Type 1 diabetes (T1D) is an “autoimmune” disease in which an individual’s immune system destroys the body’s insulin-producing beta cells present in specialised tissue compartments in the pancreas, called “islets”. Although T cells, a type of white blood cell, plays a critical role in beta cell destruction, recent clinical trials blocking T cell activation and function in patients recently diagnosed with T1D, have revealed only a modest benefit, suggesting that other components of the immune system are important in T1D disease progression.
Recently, other white blood cells called “neutrophils” (belonging to the quick-acting “innate” immune system) have been implicated in T1D development. In various other autoimmune diseases, activated neutrophils expel their DNA and associated proteins called “histones” into the surrounding environment. This network of DNA/histones is called an “extracellular trap” or “NET”. NETs/histones can damage and kill other cells in the body’s tissues. Recently diagnosed T1D (recent-onset) patients have shown increased levels of NETs and markers of neutrophil activation in their blood (circulation). Of significance, circulating platelets (another blood component), like neutrophils, are also activated in children and adolescents with T1D. Neutrophils are activated by platelets and platelets are also activated by neutrophil NETs/histones, creating a “vicious cycle” of platelet-neutrophil activation. Drugs, newly developed by our team, block this platelet-neutrophil activation cycle, inhibit platelet activation by histones and prevent NET/histone toxicity and tissue injury in other disease models.
We propose that during T1D development, neutrophils are activated by platelets to release NETs/histones inside blood vessels and within islets, resulting in initial or early beta cell damage. Such damage could promote the activation and expansion of autoreactive T cells, conventionally recognised as being responsible for T1D disease. Our studies will potentially identify a novel therapeutic for targeting platelet-neutrophil driven islet/beta cell damage in T1D and as an aid for preventing on-going disease progression in new-onset patients and/or children identified to be at a high risk of developing clinical T1D.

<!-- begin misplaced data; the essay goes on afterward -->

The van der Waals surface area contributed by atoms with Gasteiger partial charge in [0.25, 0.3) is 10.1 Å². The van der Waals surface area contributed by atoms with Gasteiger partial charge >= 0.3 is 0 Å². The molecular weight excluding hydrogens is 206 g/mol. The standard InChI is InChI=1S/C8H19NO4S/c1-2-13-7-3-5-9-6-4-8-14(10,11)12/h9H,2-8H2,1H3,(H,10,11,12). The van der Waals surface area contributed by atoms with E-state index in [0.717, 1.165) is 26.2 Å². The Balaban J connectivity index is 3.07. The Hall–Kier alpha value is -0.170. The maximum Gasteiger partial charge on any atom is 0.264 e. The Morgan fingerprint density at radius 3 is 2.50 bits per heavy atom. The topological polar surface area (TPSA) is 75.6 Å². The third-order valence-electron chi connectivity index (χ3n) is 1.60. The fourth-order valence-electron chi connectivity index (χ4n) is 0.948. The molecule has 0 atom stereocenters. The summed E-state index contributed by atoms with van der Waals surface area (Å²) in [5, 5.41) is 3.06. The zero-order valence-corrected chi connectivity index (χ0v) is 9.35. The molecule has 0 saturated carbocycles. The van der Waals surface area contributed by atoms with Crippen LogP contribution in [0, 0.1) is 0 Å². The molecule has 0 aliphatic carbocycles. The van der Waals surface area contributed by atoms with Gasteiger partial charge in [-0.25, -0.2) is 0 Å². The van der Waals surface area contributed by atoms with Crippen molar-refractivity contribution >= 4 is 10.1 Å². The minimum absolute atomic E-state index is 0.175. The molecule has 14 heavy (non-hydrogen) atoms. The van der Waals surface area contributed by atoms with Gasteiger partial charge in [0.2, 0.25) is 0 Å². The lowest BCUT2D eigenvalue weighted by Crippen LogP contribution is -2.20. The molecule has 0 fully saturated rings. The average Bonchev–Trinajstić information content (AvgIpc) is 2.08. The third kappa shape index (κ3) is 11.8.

Prizes and awards
Ms Fui Jiun Choong, Young Investigator Award for her oral presentation entitled "The role of heparanase in the rejection of islet allografts" at the 2012 Annual Scientific Meeting of the Transplantation Society of Australia and New Zealand held in Canberra, 27-29 June 2012.
Dr Zuopeng Wu, Travel Award to present his poster entitled "Heparanase is indispensable for islet infiltration by autoreactive T cells in Type 1 diabetes" at the 2012 Annual Scientific Meeting of the Australian Diabetes Society and the Australian Diabetes Educators Association, held at the Gold Coast, Qld, 29-31 August 2012.
Dr Andrew Ziolkowski, Poster prize for his poster entitled " Preventing beta cell demise in db/db mice with heparan sulfate mimetics" at the 5th Australian Islet Study Group 2012 meeting,held in Melbourne, 25 October, 2012.